Sure, flight attendants are every man's fantasy. Appellate Judge Rob Lineberger just didn't know that handing them poo in a bag was the ticket to win their hearts.
"I must say, it's Alfonso's fault that I got involved in all this. I was holding hands with my sweetheart named Literature. We were like nervous, sweaty-palmed lovers. Then this guy introduced me to this whore called Cinema and she gave such great head that I stayed with her."—Carlos Cuarón
Sometimes it doesn't take a crystal ball to realize that a director is going to make a splash. When Mexican filmmaker Alfonso Cuarón followed up his inoffensive American films A Little Princess and Great Expectations with the ground-shaking, sex-drenched Y Tu Mamá También, the world took notice. When he went on to reinvent the tone and direction of the blockbuster Harry Potter franchise, his status was cemented. Can Alfonso Cuarón do any wrong?
Facts of the Case
Tomás Tomás (Daniel Giménez Cacho, Innocent Voices) is an incorrigible womanizer. He doesn't use condoms, he's never monogamous, and he often drives his bed partners away in a huff. Despite this character flaw, his neighbors Mateo Mateos (Luis de Icaza, Dark Cities) and Teresa de Teresa (Astrid Hadad) are good friends with the funny, creative Tomás. In fact, Mateo is his doctor, and passes up no opportunity to needle Tomás with dire warnings about the health effects of casual sex.
Before we know it, Tomás has fallen into bed with Mateo's nurse, Silvia Silva (Dobrina Liubomirova, City of the Blind). The problem is, Tomás agreed to let his boss, Gloria Gold (Isabel Benet, Conjugal Life), stop by—and she wants a little action when she gets there. When Silvia learns of his treachery, she gets revenge on Tomás with a cruel forgery.
The timing couldn't be worse. Tomás has just fallen in love for the first time with another comely neighbor, Clarisa Negrete (Claudia Ramírez, Streeters ). He digs himself deeper and deeper into a hole, alienating Clarisa through a series of absurd pratfalls. Only Silvia can bail him out by revealing her hoax. Will she be in time?
If you mind spoilers about the ending of this whimsical sex romp, best move on to the next paragraph. The movie climaxes at the tip-top of the Latin American Tower on a cold, clear night. Clarisa stands resolute, clutching the hand of Tomás. She has just interrupted Tomás, who was trying to commit suicide by frying his head in a microwave oven. He has recently given her a bag of his own feces. No matter what weirdness, or blandness, came before it, this bizarre ending is riveting. The nuances are all there: Clarisa's lip trembling in the cold. The new light of wisdom and self-loathing in the eyes of Tomás. The spotless, impossibly white sheen of Clarisa's silk panties as they drift down into the street. Cuarón has achieved a poignant, dramatic—and yes, powerfully romantic—moment out of absurdity. This is perhaps the clearest indicator of his directorial prowess.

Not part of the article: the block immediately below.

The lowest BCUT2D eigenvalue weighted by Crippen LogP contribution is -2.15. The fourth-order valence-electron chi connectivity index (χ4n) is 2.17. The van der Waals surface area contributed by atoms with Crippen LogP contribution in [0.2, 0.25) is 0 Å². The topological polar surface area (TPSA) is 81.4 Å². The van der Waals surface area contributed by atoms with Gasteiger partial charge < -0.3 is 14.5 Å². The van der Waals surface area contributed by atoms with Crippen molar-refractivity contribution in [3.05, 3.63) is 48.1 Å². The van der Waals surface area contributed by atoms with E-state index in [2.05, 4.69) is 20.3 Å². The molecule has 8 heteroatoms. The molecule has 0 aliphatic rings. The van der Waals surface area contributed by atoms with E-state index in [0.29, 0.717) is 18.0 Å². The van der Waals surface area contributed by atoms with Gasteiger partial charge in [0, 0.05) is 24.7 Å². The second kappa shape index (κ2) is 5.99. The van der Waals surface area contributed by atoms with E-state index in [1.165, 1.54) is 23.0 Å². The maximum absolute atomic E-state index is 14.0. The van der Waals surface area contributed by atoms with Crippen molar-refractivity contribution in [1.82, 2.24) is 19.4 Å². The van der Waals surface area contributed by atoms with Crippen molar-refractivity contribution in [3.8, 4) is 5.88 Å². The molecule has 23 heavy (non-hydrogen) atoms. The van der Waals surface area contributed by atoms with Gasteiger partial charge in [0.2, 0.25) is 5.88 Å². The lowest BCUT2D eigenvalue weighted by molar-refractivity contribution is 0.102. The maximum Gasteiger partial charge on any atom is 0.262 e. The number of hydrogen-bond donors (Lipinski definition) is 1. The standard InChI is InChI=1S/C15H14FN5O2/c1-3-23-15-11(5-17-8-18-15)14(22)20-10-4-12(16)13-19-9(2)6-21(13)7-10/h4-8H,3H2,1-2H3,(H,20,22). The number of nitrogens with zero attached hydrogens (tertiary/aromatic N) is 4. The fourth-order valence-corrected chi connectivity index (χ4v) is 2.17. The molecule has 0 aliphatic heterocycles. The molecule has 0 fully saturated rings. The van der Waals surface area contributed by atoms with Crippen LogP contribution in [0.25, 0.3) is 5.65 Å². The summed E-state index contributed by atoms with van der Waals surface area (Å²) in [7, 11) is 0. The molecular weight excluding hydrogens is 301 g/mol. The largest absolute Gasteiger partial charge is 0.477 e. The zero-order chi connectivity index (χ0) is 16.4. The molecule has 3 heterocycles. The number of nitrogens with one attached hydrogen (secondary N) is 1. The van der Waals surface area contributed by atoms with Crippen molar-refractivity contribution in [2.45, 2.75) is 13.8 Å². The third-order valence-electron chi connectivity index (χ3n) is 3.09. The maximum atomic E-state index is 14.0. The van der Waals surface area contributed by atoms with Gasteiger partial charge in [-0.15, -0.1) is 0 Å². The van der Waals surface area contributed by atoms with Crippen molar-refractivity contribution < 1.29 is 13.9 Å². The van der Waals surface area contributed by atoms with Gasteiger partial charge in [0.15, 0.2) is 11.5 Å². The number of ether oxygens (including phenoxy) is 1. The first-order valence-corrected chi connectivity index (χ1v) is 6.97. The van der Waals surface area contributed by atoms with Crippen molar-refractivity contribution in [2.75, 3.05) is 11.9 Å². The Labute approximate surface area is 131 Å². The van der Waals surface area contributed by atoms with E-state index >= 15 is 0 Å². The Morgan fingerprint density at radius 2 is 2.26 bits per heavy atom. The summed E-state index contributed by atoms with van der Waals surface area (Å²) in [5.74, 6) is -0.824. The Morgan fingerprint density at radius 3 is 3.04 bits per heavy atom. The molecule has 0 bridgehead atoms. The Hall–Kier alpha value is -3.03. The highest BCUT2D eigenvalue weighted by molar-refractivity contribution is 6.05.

At face value, Solo Con Tu Pareja is a capable sex farce with a highly creative spin that is derailed by uneven pacing and a handful of clichés. It has funny moments, though some of its "big" moments fall flat. It has absurdity, though some of its frivolity is forced. Nonetheless, the movie is a success given the low expectations of the genre. The scale tipper is a fresh, energetic cast that is able to play a quirky ensemble with zest and moments of convincing emotion.
The real joy in watching Solo Con Tu Pareja now, fifteen years after its release, is spotting the signs that point towards Cuarón's future career. Aside from the aforementioned climax, the best moments in Solo Con Tu Pareja are the small scenes; the glue that binds the uneven narrative. Here Cuarón and cinematographer Emmanuel Lubezki shine. When Clarisa and Teresa de Teresa are both driving to reach the apartment complex, we're treated to a bird's eye view of the street. Clarisa's impossibly yellow VW bug explodes over the dark pavement. Its seductive curves draw in the eye. This scene would be a throwaway in other hands. Clarisa would simply pull up to the curve and get out. But Cuarón and Lubezki turn this scene into something stunning and meaningful. The same loving grace defines the majestic structure of plane wings at the airport, and sweeps around the spire of the skyscraper in a dizzying panorama. These creative angles are a little show-offish, but they work well. Again, in other hands these would be "tricks" or hyper stylization.